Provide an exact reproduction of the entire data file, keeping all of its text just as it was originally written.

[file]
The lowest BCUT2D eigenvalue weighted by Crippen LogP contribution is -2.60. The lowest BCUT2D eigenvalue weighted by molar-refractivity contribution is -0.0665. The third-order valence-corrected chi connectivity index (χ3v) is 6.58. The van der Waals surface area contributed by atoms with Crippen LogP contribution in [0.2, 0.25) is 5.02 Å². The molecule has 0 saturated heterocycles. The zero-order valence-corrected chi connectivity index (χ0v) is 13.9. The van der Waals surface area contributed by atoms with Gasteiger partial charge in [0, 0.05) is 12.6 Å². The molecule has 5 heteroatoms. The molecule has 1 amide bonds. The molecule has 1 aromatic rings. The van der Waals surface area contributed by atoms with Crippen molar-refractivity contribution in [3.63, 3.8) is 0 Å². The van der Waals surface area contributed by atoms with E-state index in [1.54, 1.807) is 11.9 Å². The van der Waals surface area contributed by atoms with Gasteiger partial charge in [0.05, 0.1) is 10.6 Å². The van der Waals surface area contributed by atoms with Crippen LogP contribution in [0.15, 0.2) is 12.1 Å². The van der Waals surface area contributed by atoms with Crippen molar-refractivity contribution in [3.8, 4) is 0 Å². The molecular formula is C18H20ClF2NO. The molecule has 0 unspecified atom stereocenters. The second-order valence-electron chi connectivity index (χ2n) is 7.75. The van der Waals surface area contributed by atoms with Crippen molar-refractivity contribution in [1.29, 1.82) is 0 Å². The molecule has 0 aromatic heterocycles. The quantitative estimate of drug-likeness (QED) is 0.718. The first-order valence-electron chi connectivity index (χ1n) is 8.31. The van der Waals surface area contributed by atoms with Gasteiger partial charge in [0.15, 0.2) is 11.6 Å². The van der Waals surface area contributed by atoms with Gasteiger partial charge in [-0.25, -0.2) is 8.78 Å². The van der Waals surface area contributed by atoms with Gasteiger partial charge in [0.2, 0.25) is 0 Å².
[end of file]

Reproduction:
The lowest BCUT2D eigenvalue weighted by Crippen LogP contribution is -2.60. The lowest BCUT2D eigenvalue weighted by molar-refractivity contribution is -0.0665. The third-order valence-corrected chi connectivity index (χ3v) is 6.58. The van der Waals surface area contributed by atoms with Crippen LogP contribution in [0.2, 0.25) is 5.02 Å². The molecule has 0 saturated heterocycles. The zero-order valence-corrected chi connectivity index (χ0v) is 13.9. The van der Waals surface area contributed by atoms with Gasteiger partial charge in [0, 0.05) is 12.6 Å². The molecule has 5 heteroatoms. The molecule has 1 amide bonds. The molecule has 1 aromatic rings. The van der Waals surface area contributed by atoms with Crippen molar-refractivity contribution in [3.63, 3.8) is 0 Å². The van der Waals surface area contributed by atoms with E-state index in [1.54, 1.807) is 11.9 Å². The van der Waals surface area contributed by atoms with Gasteiger partial charge in [0.05, 0.1) is 10.6 Å². The van der Waals surface area contributed by atoms with Crippen LogP contribution in [0.15, 0.2) is 12.1 Å². The van der Waals surface area contributed by atoms with Crippen molar-refractivity contribution in [3.8, 4) is 0 Å². The molecular formula is C18H20ClF2NO. The molecule has 0 unspecified atom stereocenters. The second-order valence-electron chi connectivity index (χ2n) is 7.75. The van der Waals surface area contributed by atoms with Crippen molar-refractivity contribution in [1.29, 1.82) is 0 Å². The molecule has 0 aromatic heterocycles. The quantitative estimate of drug-likeness (QED) is 0.718. The first-order valence-electron chi connectivity index (χ1n) is 8.31. The van der Waals surface area contributed by atoms with Gasteiger partial charge in [0.15, 0.2) is 11.6 Å². The van der Waals surface area contributed by atoms with Gasteiger partial charge in [-0.25, -0.2) is 8.78 Å². The van der Waals surface area contributed by atoms with Gasteiger partial charge in [0.2, 0.25) is 0 Å².